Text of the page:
They were fathers and expectant fathers. High school football players and former Marines. Smoke-eaters’ sons and first-generation firefighters.
What bound together the members of the Granite Mountain Hotshots – so named because they were willing to go to the hottest part of a blaze – was a “love of hard work and arduous adventure,” and a willingness to risk their lives to protect others. And now, 19 families share a bond of grief.
All but one of the Prescott-based crew’s 20 members died Sunday when a wind-whipped wildfire overran them on a mountainside northwest of Phoenix, in what was the deadliest single day for fire crews since the terror attacks of Sept. 11, 2001.
“We are routinely exposed to extreme environmental conditions, long work hours, long travel hours and the most demanding of fireline tasks,” the group’s website says. “Comforts such as beds, showers and hot meals are not always common.”
“It’s a younger man’s game,” said Prescott Fire Chief Dan Fraijo, and the statistics bear him out. Of those who died, 14 were in their 20s; their average age was just 26. At least three members of the crew were following in their fathers’ firefighting footsteps.
Kevin Woyjeck, 21, used to accompany his dad, Capt. Joe Woyjeck, to the Los Angeles County Fire Department, sometimes going on ride-alongs. The firehouse was like a second home to him, said Keith Mora, an inspector with that agency.
“He wanted to become a firefighter like his dad and hopefully work hand-in-hand,” Mora said Monday outside a fire station in Seal Beach, Calif., where the Woyjeck family lives. “He was a great kid. Unbelievable sense of humor, work ethic that was not parallel to many kids I’ve seen at that age. He wanted to work very hard.”
Chris MacKenzie, 30, grew up in California’s San Jacinto Valley, where father Michael was a former captain with the Moreno Valley Fire Department. An avid snowboarder, MacKenzie joined the U.S. Forest Service in 2004, then transferred two years ago to the Prescott Fire Department.
Dustin DeFord, 24, was a Baptist preacher’s son, but it was firefighting that captured his imagination. At 18, he volunteered for the Carter County Rural Fire Department like his father did in his hometown of Ekalaka, Mont. Almost everyone knew DeFord in the small town where he grew up. “He was one of the good ones who ever walked on this earth,” Carter County Sheriff Neil Kittelmann told the local paper.
Many Went to the Same High School
Many of those killed were graduates of Prescott High. One of them was 28-year-old Clayton Whitted, who as a firefighter would work out on the same campus where he played football for the Prescott Badgers from 2000 to 2004. “He wasn’t a big kid, and many times in the game, he was overpowered by big men, and he still got after it,” said the school’s football coach, Lou Beneitone. “He knew, ‘This man in front of me is a lot bigger and stronger than me,’ but he’d try it, and he’d smile trying it.”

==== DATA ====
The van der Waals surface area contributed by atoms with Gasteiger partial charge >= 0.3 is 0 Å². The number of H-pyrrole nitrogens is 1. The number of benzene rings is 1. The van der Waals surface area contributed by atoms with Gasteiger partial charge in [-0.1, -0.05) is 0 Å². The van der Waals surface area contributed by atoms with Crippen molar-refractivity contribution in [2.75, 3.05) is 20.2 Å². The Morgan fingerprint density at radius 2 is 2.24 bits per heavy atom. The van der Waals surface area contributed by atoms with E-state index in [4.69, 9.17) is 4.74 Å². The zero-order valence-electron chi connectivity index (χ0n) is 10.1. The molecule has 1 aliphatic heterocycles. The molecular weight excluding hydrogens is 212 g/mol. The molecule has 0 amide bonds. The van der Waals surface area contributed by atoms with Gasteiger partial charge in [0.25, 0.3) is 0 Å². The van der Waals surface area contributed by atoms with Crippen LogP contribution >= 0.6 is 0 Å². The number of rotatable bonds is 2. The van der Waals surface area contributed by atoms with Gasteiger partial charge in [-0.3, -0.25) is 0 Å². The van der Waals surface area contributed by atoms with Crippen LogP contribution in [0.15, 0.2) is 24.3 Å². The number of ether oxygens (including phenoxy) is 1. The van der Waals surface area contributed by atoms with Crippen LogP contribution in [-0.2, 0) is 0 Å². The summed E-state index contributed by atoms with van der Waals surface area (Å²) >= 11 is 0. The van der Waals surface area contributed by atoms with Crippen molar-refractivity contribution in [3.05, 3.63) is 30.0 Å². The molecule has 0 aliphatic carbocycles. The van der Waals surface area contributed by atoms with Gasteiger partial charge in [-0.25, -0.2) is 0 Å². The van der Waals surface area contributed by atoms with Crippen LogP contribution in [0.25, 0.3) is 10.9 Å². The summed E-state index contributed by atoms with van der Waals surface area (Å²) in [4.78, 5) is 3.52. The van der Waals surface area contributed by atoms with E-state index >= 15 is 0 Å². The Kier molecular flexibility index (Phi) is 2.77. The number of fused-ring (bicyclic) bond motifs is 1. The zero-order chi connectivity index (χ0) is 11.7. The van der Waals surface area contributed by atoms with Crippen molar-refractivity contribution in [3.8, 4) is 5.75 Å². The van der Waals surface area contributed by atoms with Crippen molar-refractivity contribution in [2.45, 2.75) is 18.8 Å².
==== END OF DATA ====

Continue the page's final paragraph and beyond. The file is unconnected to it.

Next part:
The group started in 2002 as a fuels mitigation crew – clearing brush to starve a fire. Within six years, they had made their transition into the “elite” Hotshot community.
Former Marine Travis Turbyfill, 27, whose nickname was “Turby,” would come in to train in the morning, then return in the afternoon with his two daughters and wife, Stephanie, a nurse, Pereira said.
“He’d wear these tight shorts … just to be goofy,” Pereira said. “He was in the Marine Corps and he was a Hotshot, so he could wear those and no one would bug him.”
Andrew Ashcraft, 29, another Prescott High graduate, would bring his four children to the Captain Crossfit daycare, Pereira said.”He’d come in in the early morning and do a workout, and then, to support his wife, he’d do one again,” she said. “He’d carry her around sometimes and give her a kiss in front of all his guys.”
Just Starting Families
Other members of the group were just beginning families.
Sean Misner, 26, leaves behind a wife who is seven months pregnant, said Mark Swanitz, principal of Santa Ynez Valley Union High School in Santa Barbara County, where Misner graduated in 2005.
Marine Corps veteran Billy Warneke, 25, and his wife, Roxanne, were expecting their first child in December, his grandmother, Nancy Warneke, told the Press-Enterprise newspaper in Riverside.
At 43, crew superintendent Eric Marsh was by far the oldest member of the group. An avid mountain biker who grew up in the mountains of North Carolina, Marsh became hooked on firefighting while studying biology at Arizona State University, said Leanna Racquer, the ex-wife of Marsh’s cousin.
In April 2012, Marsh let reporters from the ASU Cronkite News Service observe one of the crew’s training sessions. That day, they were playing out the “nightmare scenario” – surrounded by flames, with nothing but a thin, reflective shelter between them and incineration.
“If we’re not actually doing it, we’re thinking and planning about it,” Marsh said.
During that exercise, one of the new crew members “died.” “It’s not uncommon to have a rookie die,” Marsh told the news service. “Fake die, of course.”
‘They Gave Their Lives for Their Friends’
On Monday, more than 1,000 people crowded into the bleachers and spilled onto the gymnasium floor at the Prescott campus of Embry-Riddle Aeronautical University. The crowd stood for more than a minute as firefighters in uniform walked in.
U.S. Rep. Matt Salmon said the Hotshots had made the ultimate sacrifice: “They gave their lives for their friends.”
“It’s times like today that define who we are,” he said.
In a shaking voice, Fire Chief Fraijo described a picnic he threw last month for his new recruits and their families. Earlier Monday, he met with those same families in another auditorium and gave them the tragic news.
“Those families lost,” he said. “The Prescott Fire Department lost. The city of Prescott lost. The state of Arizona and the nation lost.”